In all games, buried Pikmin take 2 minutes to advance in stage. In Pikmin and Pikmin 2, once a buried Pikmin reaches the flower stage, it stays that way for 3 minutes, where it eventually wilts and disappears; it stays as a flower forever in Pikmin 3. After wilting, a Pikmin takes 1 minute to return as a leaf in Pikmin, but only 8 seconds in Pikmin 2.
There are some ways for Pikmin to decrease in maturity in the first two games. Pikmin in Pikmin 3 will never lose their stage to a weaker one.
A "rebirth" via a Candypop Bud could be considered a way for a Pikmin's status to revert back to a leaf, and this is true for every game, although technically, the Pikmin that gets tossed in disappears and a new one is born in its place.
In alternative game modes
In Bingo Battle, a Pikmin's leaf or flower is the same color as the team it's on – cyan for player 1, and pink for player 2. In both 2-Player Battle and Bingo Battle, maturity does not have an impact on what Pikmin will win a fight when Pikmin are attacking each other. Also to note is that in Bingo Battle, it is not possible to get bud Pikmin because they cannot evolve if they are left underground, but this is not true in Pikmin 2's 2-Player Battle mode.
In Hey! Pikmin
In Hey! Pikmin, maturity is bound to the number of Pikmin under Olimar's command in the current area. This is only for aesthetics and does not affect the gameplay. Pikmin mature in three stages; leaf, bud and flower. Pikmin start off as leaf and grow buds when there are eight Pikmin under Olimar's command. These buds bloom into flowers when there are sixteen Pikmin under Olimar's command. Wild Pikmin are always in the leaf stage and will automatically convert to the stage in Olimar's team when connected. Losing Pikmin can result in their maturity downgrading.
Pikmin in the Pikmin Park have maturities picked at random, and once again, these do not affect the performance of the Pikmin, and are just for show.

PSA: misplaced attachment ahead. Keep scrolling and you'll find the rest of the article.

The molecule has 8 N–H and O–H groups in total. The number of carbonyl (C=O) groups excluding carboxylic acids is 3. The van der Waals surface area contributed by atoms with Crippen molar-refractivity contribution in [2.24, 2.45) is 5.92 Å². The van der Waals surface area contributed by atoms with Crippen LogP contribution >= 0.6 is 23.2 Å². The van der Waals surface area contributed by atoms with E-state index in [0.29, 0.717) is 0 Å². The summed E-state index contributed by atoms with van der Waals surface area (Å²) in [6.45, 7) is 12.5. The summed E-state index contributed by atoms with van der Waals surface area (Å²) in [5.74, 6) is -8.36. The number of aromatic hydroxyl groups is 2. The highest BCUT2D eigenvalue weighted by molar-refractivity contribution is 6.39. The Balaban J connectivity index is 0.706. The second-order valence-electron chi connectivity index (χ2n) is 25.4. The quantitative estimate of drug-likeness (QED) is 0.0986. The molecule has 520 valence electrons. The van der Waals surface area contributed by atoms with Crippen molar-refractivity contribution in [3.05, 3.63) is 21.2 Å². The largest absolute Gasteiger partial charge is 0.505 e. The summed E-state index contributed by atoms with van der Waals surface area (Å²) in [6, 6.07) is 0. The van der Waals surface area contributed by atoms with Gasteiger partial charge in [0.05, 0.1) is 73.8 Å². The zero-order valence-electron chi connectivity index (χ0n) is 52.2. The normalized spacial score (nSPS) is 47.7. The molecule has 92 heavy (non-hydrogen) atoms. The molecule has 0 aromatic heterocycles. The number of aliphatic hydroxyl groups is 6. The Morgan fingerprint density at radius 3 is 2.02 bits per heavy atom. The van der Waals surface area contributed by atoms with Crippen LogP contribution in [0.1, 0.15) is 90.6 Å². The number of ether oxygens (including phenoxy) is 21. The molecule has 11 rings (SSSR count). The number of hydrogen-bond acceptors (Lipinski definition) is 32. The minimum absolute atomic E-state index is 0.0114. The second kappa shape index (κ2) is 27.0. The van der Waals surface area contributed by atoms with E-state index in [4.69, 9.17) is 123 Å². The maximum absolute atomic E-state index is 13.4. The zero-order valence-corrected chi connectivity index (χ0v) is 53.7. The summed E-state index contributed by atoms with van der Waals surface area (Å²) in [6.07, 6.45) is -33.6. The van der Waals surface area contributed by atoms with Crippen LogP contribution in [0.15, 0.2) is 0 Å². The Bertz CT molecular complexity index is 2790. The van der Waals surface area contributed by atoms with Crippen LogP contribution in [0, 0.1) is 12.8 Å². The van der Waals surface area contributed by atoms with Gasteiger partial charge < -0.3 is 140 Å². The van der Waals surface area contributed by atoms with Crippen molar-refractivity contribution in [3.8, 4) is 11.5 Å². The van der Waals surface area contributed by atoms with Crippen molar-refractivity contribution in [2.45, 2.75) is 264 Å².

In other media
In the Pikmin Short Movies
The Pikmin Short Movies portray Pikmin changing maturity in ways that do not coincide with the canon games. While at times the change in maturity is mostly a visual gag, there are situations where the evolutions have an impact on the outcome of the story.
In Treasure in a Bottle, the Pikmin outside of the bottle change from leaf to flowers when they come up with an idea. This is likely a take on the cartoon joke where characters that come up with ideas receive a glowing lightbulb on top of their heads.
Near the end of Occupational Hazards, when the Pikmin and Bulborb are falling from the backhoe's bucket, the Pikmin's leaves turn into flowers, serving as parachutes. When Yellow Pikmin touch the backhoe's battery, their leaves turn into buds and start blinking, which is something that does not happen in Pikmin 3; when they finish the circuit, their buds stay the same, whereas in the third Pikmin game, finishing a circuit rewards all Pikmin involved with a flower status. This is likely a visual gag based on the fact the blinking buds resemble Christmas lights. A Red Pikmin can also be seen evolving into a flower after emerging from the mud, in the scene after the Fiery Blowhog is defeated, but the reason for this is not known.
In addition to this, in the opening to The Night Juicer, some mature Purple Pikmin have erroneously white-colored flowers. However, this was most likely done for the sake of having the Pikmin logo, which they help form, all white.
In the Super Smash Bros. series
In the Super Smash Bros. series, the Pikmin following Olimar start on the leaf stage when plucked, and slowly evolve into buds and then flowers as they stay on the battlefield. This change is only aesthetic, though, although it is the main concept behind event #14: "Sproutage of the Flower Pikmin", in Brawl. To save on performance, Pikmin always stay on the leaf status in Super Smash Bros. for Nintendo 3DS.
In Pikmin Adventure
In the Nintendo Land attraction Pikmin Adventure, Olimar players and Pikmin players may collect blobs of nectar to increase a numeric level. Three drops of nectar are needed to increase one level, and between levels 1 and 4, that player's Pikmin will be in the leaf stage. Between levels 5 and 9, the bud stage, and from 10 onward, the flower stage. Although the maturity itself has no impact on the Pikmin's performance, the numeric level does. The Olimar player also receives an increase in Pikmin number when evolving to a new stage.
Names in other languages